What's the emergency?

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A follow-up to the previous entry about State Rep. Mike Reynolds (R-Oklahoma City):

A CapitolBeatOK piece from April 20, 2011, by Pat McGuigan, argues that Mike Reynolds and several Republican colleagues (Mike Ritze, Randy Terrill, Mike Christian, John Bennett) should be more like Sally Kern, who regularly votes in favor of emergency clauses, a separate vote on an approved bill that allows it to go into effect immediately rather than 90 days after the end of the legislative session. During the current session Reynolds, Ritze, Terrill, Christian, and Bennett have frequently voted against emergency clauses.

Here is the usual text of an emergency clause:

It being immediately necessary for the preservation of the public peace, health and safety, an emergency is hereby declared to exist, by reason whereof this act shall take effect and be in full force from and after its passage and approval.

The 90-day waiting period (and the emergency exception) is established in Article V, Section 58, of the Oklahoma Constitution:

No act shall take effect until ninety days after the adjournment of the session at which it was passed, except enactments for carrying into effect provisions relating to the initiative and referendum, or a general appropriation bill, unless, in case of emergency, to be expressed in the act, the Legislature, by a vote of two-thirds of all members elected to each House, so directs. An emergency measure shall include only such measures as are immediately necessary for the preservation of the public peace, health, or safety, and shall not include the granting of franchises or license to a corporation or individual, to extend longer than one year, nor provision for the purchase or sale of real estate, nor the renting or encumbrance of real property for a longer term than one year. Emergency measures may be vetoed by the Governor, but such measures so vetoed may be passed by a three-fourths vote of each House, to be duly entered on the journal.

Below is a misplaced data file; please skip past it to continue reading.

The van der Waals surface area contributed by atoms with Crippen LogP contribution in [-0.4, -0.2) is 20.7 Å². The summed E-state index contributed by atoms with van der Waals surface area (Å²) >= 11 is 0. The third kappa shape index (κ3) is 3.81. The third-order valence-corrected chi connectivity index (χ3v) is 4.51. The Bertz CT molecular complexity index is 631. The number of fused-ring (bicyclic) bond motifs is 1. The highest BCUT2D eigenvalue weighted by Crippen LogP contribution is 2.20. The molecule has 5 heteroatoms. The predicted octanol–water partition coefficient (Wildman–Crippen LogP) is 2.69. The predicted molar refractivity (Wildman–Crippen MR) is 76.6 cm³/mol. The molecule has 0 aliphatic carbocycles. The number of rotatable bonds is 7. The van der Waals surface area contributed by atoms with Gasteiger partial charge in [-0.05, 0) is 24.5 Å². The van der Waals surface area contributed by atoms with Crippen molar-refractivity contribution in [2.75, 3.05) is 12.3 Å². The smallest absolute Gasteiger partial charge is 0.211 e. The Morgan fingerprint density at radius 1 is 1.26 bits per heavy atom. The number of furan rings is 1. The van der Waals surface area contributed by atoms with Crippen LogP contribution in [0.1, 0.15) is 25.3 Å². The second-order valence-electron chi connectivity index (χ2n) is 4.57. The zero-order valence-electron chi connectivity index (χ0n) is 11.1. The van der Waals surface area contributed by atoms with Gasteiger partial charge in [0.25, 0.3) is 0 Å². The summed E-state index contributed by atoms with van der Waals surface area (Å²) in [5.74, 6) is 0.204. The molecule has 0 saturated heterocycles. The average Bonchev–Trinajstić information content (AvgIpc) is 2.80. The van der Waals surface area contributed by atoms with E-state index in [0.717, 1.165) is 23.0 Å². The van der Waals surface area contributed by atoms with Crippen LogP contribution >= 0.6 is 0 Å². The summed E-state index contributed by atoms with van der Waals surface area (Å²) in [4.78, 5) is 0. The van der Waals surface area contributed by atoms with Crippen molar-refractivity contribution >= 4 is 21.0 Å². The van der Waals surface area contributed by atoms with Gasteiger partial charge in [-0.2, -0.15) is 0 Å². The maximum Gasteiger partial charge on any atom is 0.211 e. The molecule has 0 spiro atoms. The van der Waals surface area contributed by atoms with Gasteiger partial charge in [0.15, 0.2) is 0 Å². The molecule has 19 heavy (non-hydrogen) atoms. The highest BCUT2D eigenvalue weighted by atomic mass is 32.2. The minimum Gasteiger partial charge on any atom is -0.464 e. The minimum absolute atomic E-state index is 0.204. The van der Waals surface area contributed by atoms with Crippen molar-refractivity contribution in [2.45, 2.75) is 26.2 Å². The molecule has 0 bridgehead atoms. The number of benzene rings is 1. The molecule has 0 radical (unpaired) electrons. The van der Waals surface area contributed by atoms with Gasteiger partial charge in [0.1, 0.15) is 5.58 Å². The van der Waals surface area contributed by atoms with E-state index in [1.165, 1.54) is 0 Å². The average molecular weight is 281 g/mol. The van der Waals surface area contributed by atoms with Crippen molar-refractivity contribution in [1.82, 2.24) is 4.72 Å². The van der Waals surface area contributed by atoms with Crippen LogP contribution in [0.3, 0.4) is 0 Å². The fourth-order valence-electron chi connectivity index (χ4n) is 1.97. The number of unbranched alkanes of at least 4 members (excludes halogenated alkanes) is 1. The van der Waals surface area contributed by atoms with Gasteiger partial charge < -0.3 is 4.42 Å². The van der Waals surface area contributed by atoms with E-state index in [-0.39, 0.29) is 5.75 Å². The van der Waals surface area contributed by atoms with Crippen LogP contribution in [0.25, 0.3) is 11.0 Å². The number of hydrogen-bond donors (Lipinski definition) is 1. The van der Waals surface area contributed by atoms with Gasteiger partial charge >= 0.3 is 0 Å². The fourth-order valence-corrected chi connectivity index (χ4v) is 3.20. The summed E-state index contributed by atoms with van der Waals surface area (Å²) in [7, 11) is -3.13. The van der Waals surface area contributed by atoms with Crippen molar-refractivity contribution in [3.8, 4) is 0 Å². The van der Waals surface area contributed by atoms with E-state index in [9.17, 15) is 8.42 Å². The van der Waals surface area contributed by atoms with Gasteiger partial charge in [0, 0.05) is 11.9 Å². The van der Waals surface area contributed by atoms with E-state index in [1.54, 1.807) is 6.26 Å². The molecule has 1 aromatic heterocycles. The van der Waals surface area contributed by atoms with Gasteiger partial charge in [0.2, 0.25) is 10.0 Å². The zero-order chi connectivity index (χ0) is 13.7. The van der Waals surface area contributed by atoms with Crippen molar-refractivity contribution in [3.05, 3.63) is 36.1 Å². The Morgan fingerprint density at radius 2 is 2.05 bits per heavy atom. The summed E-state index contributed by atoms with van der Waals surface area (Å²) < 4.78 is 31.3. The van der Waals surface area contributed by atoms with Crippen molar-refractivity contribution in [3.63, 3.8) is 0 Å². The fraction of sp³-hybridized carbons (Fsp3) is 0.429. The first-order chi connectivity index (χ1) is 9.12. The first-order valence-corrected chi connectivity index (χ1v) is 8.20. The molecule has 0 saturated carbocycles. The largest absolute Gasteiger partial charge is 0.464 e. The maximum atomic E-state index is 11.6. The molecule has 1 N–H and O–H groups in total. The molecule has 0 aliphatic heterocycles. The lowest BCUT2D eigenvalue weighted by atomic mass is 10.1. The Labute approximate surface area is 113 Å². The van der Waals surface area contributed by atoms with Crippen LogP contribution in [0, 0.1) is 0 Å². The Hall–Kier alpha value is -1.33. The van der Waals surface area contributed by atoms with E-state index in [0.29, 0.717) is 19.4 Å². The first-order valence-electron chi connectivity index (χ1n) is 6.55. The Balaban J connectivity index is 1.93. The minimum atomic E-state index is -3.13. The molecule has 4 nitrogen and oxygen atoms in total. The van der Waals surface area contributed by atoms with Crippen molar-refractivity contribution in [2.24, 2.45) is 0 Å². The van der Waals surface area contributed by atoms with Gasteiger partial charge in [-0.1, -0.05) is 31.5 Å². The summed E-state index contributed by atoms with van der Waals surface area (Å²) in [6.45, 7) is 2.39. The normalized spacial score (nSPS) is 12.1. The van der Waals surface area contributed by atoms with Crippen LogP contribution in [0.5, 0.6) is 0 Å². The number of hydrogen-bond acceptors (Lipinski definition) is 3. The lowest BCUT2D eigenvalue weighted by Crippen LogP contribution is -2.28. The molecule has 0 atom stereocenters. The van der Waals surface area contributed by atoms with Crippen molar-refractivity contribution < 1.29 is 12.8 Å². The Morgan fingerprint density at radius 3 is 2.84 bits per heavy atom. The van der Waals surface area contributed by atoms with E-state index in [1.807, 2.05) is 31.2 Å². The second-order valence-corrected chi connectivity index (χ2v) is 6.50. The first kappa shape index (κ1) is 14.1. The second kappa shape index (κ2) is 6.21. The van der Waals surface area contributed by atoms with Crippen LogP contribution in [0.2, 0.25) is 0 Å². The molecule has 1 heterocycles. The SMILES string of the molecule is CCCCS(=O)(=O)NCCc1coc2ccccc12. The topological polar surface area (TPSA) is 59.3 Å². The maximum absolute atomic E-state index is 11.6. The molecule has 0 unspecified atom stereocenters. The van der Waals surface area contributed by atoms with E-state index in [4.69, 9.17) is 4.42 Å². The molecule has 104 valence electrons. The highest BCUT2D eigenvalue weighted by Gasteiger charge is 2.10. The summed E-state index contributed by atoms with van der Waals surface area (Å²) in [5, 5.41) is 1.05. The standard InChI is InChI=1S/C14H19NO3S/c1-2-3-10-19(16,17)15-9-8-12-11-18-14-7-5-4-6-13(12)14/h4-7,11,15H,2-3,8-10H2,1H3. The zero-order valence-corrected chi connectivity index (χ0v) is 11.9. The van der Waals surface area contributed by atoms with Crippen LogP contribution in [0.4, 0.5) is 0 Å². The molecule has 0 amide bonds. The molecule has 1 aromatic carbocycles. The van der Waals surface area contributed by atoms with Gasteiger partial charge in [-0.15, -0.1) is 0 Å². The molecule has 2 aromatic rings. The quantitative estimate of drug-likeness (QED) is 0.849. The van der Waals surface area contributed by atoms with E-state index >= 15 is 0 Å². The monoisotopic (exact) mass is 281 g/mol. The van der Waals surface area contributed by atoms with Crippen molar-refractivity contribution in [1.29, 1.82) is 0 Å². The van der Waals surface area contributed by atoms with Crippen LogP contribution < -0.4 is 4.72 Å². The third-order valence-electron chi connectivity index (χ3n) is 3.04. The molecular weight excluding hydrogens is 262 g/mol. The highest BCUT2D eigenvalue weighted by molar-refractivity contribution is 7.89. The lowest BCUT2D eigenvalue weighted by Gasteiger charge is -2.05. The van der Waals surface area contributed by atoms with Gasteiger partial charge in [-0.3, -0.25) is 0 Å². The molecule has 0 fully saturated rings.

I can see how a constitutional conservative might have qualms about proclaiming an emergency when no threat to the public peace, health, or safety really exists, in order to bypass a provision of the constitution. I've found a couple of articles by free-market state policy think-tanks complaining about abuse of the emergency clause in the state of Washington, pointing out that the emergency clause doesn't allow time for a referendum to prevent a new law from going into effect.

Perhaps our legislative leaders could restrict the use of the emergency clause to true emergencies and even then spell out exactly how failure to put a law into immediate effect jeopardizes the public peace, health, or safety.

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This page contains a single entry by Michael Bates published on May 11, 2011 11:40 PM.

State Chamber targets Mike Reynolds for opposing corporate welfare was the previous entry in this blog.

Oklahoma House, Senate redistricting plans online is the next entry in this blog.

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